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Court orders temporary closure of Italian dog-breeding premises

Rehousing of dogs bred for research could spell end for facility.

Updated: Corrected:

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A. DI MEO/EPA/CORBIS

Many of the beagle puppies from the Green Hill breeding facility have been re-housed and will not be allowed to return to the facility.

One of the largest suppliers of dogs for drug research in Europe could struggle to survive after an Italian court ordered that it be closed temporarily.

On 18 July, the court judged that allegations of maltreatment of dogs at the Green Hill facility in Montichiari, Italy, warranted further investigation. The allegations were made by two animal-rights groups: the Anti-Vivisection League (LAV) and Legambiente, both based in Rome. Immediately after the decision, inspectors accompanied by police went to the facility, which belongs to Marshall BioResources, based in North Rose, New York, and confiscated computers and other items for analysis.

The court also gave the animal-rights groups responsibility for the care of the 2,500 beagles in the facility. The groups began distributing the dogs to foster homes on 27 July. Around 1,000 are now in temporary homes, pending the outcome of the investigation expected this week. The dogs would not be allowed to return to Green Hill, because they could bring pathogens into the facility. Many think that the loss of the dogs will threaten the survival of the company.

Roughly half of the beagles are used in mandatory safety testing of drugs. Magda Chlebus, head of science policy at the European Federation of Pharmaceutical Industries and Associations in Brussels, says that the closure will cause a problem for drug developers because the facility supplies many of the dogs used in Europe, and other dog-breeding facilities could be discouraged from supplying animals to researchers.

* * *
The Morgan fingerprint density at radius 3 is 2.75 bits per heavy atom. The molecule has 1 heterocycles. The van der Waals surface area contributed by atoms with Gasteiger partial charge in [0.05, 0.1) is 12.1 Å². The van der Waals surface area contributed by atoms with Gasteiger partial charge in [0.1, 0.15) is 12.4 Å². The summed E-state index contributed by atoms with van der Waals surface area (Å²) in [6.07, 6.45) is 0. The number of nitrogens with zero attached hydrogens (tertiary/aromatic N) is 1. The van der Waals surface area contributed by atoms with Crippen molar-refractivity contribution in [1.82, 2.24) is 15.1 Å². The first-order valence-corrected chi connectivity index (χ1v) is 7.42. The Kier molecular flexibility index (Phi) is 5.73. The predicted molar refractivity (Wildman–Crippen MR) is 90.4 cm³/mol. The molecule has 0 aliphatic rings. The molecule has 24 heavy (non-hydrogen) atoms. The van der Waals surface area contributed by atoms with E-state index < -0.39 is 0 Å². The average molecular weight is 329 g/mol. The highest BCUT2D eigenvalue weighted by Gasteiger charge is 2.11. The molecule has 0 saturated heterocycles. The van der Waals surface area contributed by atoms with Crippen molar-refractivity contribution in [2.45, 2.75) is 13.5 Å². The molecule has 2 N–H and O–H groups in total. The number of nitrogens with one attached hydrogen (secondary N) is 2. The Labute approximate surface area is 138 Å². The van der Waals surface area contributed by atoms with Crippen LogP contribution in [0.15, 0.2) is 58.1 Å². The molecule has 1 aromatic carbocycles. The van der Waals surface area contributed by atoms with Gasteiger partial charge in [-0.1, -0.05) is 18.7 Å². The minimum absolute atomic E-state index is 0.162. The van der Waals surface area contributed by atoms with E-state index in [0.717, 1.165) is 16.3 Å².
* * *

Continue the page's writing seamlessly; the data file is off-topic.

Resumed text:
It means “a delay in better treatments for patients, and ironically, potentially a negative animal-welfare impact should the studies be conducted in countries or regions with less stringent legislation than Europe”, Chlebus says.

Green Hill is inspected regularly by Italian authorities in accordance with legal requirements, and has not had any problems, says Andy Smith, vice-president of Marshall BioResources. “But in the past year, the inspections have been stepped up to almost weekly,” he says. “It seems to be a political campaign to get us closed down.” The facility did not respond to Nature's enquiries.

Roberto Caminiti, a physiologist at the University of Rome 'La Sapienza' and chairman of the Committee on Animals in Research for the Federation of European Neuroscience Societies, says that the pressure on Green Hill is probably connected to attempts by some parliamentarians to introduce legislation that is more restrictive than the European Union directive on animal research and to ban the breeding of cats and dogs for research purposes in Italy (see 'Italian scientists fight tightened rules on animal testing').

Journal name:
Nature
DOI:
doi:10.1038/nature.2012.11121

Updates & Corrections

Updated:

Green Hill has partially won its appeal. On 3 August the court ruled that staff could access the facility's buildings. But it maintained the seizure order on the animals and activists removed more dogs during the day. The court said it was concerned that some puppies came down with diarrhoea and respiratory conditions. Andy Smith, vice-president of Marshall Biosciences which owns Green Hill, says the conditions occurred when the company was banned from caring for the animals.

Corrected:

An earlier version of this story incorrectly stated that the EU directive on animal research bans breeding of primates.

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